Under the Gaussian process regression paradigm, we are allowed to choose a prior mean function that reflects our prominent belief in the unknown function ${f}_{x}\left(t\right)$ for the Gaussian process regression model. Due to incomplete information on the functional form among the time-series of age-specific mortality and fertility rates and a wide range of the patterns as exhibited in our numerical examples in Section 4 (see Figure 1a and Figure 2a), we adopt a non-parametric mean function, namely the natural cubic spline function, in the proposed GPR model for mortality and fertility modelling and forecasting. The justifications for this choice here are that the natural cubic spline function can handle a broad range of complex and non-linear functions that exist in all the age-specific mortality and fertility rates as a general and unified approach. It behaves like a higher-order polynomial regression model for curve fitting with no presumption needed on the relationship between the covariate and response variables. Meanwhile, it can extrapolate the trend of historical data smoothly into the future in an appropriate direction without suffering the overfitting problem that occurs commonly in the higher-order polynomial regression model when it comes to forecasting. The information involved in the actual observations of the data is reflected in the coefficients involved which need to be estimated based on the data.

To explain further how it works mathematically, we consider the natural cubic spline function with strictly increasing K knots ${\left\{{\xi}_{k}\right\}}_{k=1}^{K}$ where ${\xi}_{1}<{\xi}_{2}<\dots <{\xi}_{K}$ over the observed time interval $[{t}_{1},{t}_{n}]$ can be represented as the truncated power series representation for a cubic spline function. It gives
with additional constraints on the boundary conditions when $t<{\xi}_{1}$ and $t\ge {\xi}_{K}$, such that
where ${(\xb7)}_{+}$ denotes the positive part, ${\left\{{\alpha}_{p}\right\}}_{p=0}^{3}$ are the coefficients of the cubic polynomial and ${\left\{{\beta}_{k}\right\}}_{k=0}^{K}$ are the coefficients of the truncated power series for the cubic splines with K interior knots.

$${\mu}_{x}\left(t\right)=\sum _{p=0}^{3}{\alpha}_{p}{t}^{p}+\sum _{k=1}^{K}{\beta}_{k}{(t-{\xi}_{k})}_{+}^{3},$$

$${\alpha}_{2}=0,{\alpha}_{3}=0,\sum _{k=1}^{K}{\beta}_{k}=0,\mathrm{and}\sum _{k=1}^{K}{\beta}_{k}{\xi}_{k}=0,$$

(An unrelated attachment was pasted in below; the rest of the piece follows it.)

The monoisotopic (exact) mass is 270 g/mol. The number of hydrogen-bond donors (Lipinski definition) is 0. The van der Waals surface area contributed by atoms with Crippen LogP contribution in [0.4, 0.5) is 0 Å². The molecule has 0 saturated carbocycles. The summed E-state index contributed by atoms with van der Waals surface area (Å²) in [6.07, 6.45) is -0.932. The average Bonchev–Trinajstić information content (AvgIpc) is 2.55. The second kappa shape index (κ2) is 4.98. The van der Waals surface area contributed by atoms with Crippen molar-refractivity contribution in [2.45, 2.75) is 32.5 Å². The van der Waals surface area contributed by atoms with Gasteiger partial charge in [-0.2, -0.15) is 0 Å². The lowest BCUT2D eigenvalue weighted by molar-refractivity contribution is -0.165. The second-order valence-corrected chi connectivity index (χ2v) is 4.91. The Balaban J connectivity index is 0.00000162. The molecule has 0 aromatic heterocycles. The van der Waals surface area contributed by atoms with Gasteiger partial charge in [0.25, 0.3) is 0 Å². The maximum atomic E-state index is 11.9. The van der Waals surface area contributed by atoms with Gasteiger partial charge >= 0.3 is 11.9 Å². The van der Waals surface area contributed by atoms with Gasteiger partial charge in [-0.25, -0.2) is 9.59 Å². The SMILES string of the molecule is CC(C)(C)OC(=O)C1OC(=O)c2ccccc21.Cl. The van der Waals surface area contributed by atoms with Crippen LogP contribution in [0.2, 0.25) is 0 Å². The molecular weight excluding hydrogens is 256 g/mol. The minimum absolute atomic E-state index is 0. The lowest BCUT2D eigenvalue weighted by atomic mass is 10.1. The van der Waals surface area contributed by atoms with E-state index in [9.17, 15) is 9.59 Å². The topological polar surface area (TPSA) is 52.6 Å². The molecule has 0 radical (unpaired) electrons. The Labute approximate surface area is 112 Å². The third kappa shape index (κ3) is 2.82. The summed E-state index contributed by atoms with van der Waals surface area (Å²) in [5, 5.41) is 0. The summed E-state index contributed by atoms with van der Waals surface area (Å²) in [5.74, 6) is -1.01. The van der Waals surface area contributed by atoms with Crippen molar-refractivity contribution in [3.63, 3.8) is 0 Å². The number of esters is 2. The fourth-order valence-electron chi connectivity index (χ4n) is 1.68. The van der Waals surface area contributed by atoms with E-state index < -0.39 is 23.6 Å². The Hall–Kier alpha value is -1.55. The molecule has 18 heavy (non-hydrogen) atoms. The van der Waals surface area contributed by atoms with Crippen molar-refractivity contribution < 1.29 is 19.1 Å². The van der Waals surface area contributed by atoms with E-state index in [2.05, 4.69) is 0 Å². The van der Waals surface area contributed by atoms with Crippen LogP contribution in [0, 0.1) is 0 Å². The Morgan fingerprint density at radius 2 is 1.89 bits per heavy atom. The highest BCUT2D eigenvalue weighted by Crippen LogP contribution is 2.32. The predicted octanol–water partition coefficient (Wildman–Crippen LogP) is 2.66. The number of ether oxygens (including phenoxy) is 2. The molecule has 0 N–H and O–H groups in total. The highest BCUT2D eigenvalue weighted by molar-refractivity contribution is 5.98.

By imposing the above boundary constraints in Equation (5), the natural cubic spline function can be further derived as a reduced basis when $t\ge {\xi}_{K}$ for extrapolation as

$$\begin{array}{cc}\hfill {\mu}_{x}\left(t\right)& =\sum _{p=0}^{3}{\alpha}_{p}{t}^{p}+\sum _{k=1}^{K}{\beta}_{k}{(t-{\xi}_{k})}^{3}\hfill \\ \hfill \phantom{\rule{1.em}{0ex}}& =\sum _{p=0}^{3}{\alpha}_{p}{t}^{p}+\sum _{k=1}^{K}{\beta}_{k}({t}^{3}-3{\xi}_{k}{t}^{2}+3{\xi}_{k}^{2}t-{\xi}_{k}^{3})\hfill \\ \hfill \phantom{\rule{1.em}{0ex}}& ={\alpha}_{0}+{\alpha}_{1}t+\underset{=0}{\underbrace{{\alpha}_{2}t}}+\underset{=0}{\underbrace{{\alpha}_{3}t}}+\underset{=0}{\underbrace{{\sum}_{k=1}^{K}{\beta}_{k}{t}^{3}}}-\underset{=0}{\underbrace{{\sum}_{k=1}^{K}3{\beta}_{k}{\xi}_{k}{t}^{2}}}+\sum _{k=1}^{K}3{\beta}_{k}{\xi}_{k}^{2}t-\sum _{k=1}^{K}{\beta}_{k}{\xi}_{k}^{3}\hfill \\ \hfill \phantom{\rule{1.em}{0ex}}& ={\alpha}_{0}+{\alpha}_{1}t+\sum _{k=1}^{K}3{\beta}_{k}{\xi}_{k}^{2}t-\sum _{k=1}^{K}{\beta}_{k}{\xi}_{k}^{3}\hfill \\ \hfill \phantom{\rule{1.em}{0ex}}& =({\alpha}_{0}-\sum _{k=1}^{K}{\beta}_{k}{\xi}_{k}^{3})+({\alpha}_{1}+\sum _{k=1}^{K}3{\beta}_{k}{\xi}_{k}^{2})t.\hfill \end{array}$$

For simplicity of notation, we denote ${c}_{0}=({\alpha}_{0}-{\sum}_{k=1}^{K}{\beta}_{k}{\xi}_{k}^{3})$ and ${c}_{1}=({\alpha}_{1}+{\sum}_{k=1}^{K}3{\beta}_{k}{\xi}_{k}^{2})$. Then
thus ${\mu}_{x}\left(t\right)$ is a linear function with constants ${c}_{0}$ and ${c}_{1}$ when $t\ge {\xi}_{K}$ for extrapolation.

$${\mu}_{x}\left(t\right)={c}_{0}+{c}_{1}t,$$

Unlike the cubic spline function whose behaviour tends to be erratic near boundaries and the extrapolation can be unrealistic outside the observed time interval $[{t}_{1},{t}_{n}]$, the natural cubic spline function forces its extrapolation outside regions beyond the observed data to be a linear function with zero second derivative that agrees with the spline in its intercept and slope values among its last knot [34]. With this distinctive feature, the natural cubic spline function can hence inherit the local information of recent data and gives a reasonable direction for extrapolation. In demographic modelling, it is often the case that more recent experience has greater relevance on future behaviour than those data from the distant past. On account of this, we specify the natural cubic spline function as the mean function for mortality and fertility modelling and forecasting in the proposed GPR model.

In the proposed GPR model, the specified covariance function is used to discover and capture the similarities and various time-correlated structures among the historical demographic trends for different age groups, then project their patterns into the future.

Given that the choice of covariance functions in Gaussian process regression remains an ongoing research problem, in our study a range of commonly used covariance functions are tested. Apart from the squared exponential and the periodic covariance functions mentioned in Section 2, we have also considered and tested four more common covariance functions, including the rational quadratic, Matérn 3/2 and Matérn 5/2 covariance functions documented in the Gaussian process literature [33], and the spectral mixture covariance function proposed by Wilson and Adams [35]. The spectral mixture covariance function is derived by modelling a spectral density of the Fourier transform of input-correlated structures with a Gaussian mixture, which can automatically discover patterns and extrapolate far beyond the available data; see Wilson and Adams [35] for detailed discussions.